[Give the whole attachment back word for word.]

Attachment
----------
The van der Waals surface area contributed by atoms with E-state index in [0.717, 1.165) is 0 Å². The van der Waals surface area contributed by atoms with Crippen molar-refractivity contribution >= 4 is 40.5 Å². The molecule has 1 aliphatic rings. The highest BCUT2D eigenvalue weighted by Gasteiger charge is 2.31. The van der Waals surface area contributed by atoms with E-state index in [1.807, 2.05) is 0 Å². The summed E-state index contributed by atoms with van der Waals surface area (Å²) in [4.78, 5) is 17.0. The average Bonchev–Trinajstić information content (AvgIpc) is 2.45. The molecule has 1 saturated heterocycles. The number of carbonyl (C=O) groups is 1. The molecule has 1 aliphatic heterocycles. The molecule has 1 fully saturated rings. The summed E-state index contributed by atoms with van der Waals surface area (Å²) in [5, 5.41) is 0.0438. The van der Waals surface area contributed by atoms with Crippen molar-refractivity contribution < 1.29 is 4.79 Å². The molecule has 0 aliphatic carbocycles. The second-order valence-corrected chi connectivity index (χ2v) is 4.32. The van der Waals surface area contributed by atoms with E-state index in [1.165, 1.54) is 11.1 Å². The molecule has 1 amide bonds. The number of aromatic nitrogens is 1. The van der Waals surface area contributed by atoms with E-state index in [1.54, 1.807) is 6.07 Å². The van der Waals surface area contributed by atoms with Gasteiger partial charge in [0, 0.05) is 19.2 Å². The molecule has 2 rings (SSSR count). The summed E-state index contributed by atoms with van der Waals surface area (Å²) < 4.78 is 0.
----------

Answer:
The van der Waals surface area contributed by atoms with E-state index in [0.717, 1.165) is 0 Å². The van der Waals surface area contributed by atoms with Crippen molar-refractivity contribution >= 4 is 40.5 Å². The molecule has 1 aliphatic rings. The highest BCUT2D eigenvalue weighted by Gasteiger charge is 2.31. The van der Waals surface area contributed by atoms with E-state index in [1.807, 2.05) is 0 Å². The summed E-state index contributed by atoms with van der Waals surface area (Å²) in [4.78, 5) is 17.0. The average Bonchev–Trinajstić information content (AvgIpc) is 2.45. The molecule has 1 saturated heterocycles. The number of carbonyl (C=O) groups is 1. The molecule has 1 aliphatic heterocycles. The molecule has 1 fully saturated rings. The summed E-state index contributed by atoms with van der Waals surface area (Å²) in [5, 5.41) is 0.0438. The van der Waals surface area contributed by atoms with Crippen molar-refractivity contribution < 1.29 is 4.79 Å². The molecule has 0 aliphatic carbocycles. The second-order valence-corrected chi connectivity index (χ2v) is 4.32. The van der Waals surface area contributed by atoms with E-state index in [1.165, 1.54) is 11.1 Å². The molecule has 1 amide bonds. The number of aromatic nitrogens is 1. The van der Waals surface area contributed by atoms with E-state index in [1.54, 1.807) is 6.07 Å². The van der Waals surface area contributed by atoms with Gasteiger partial charge in [0, 0.05) is 19.2 Å². The molecule has 2 rings (SSSR count). The summed E-state index contributed by atoms with van der Waals surface area (Å²) < 4.78 is 0.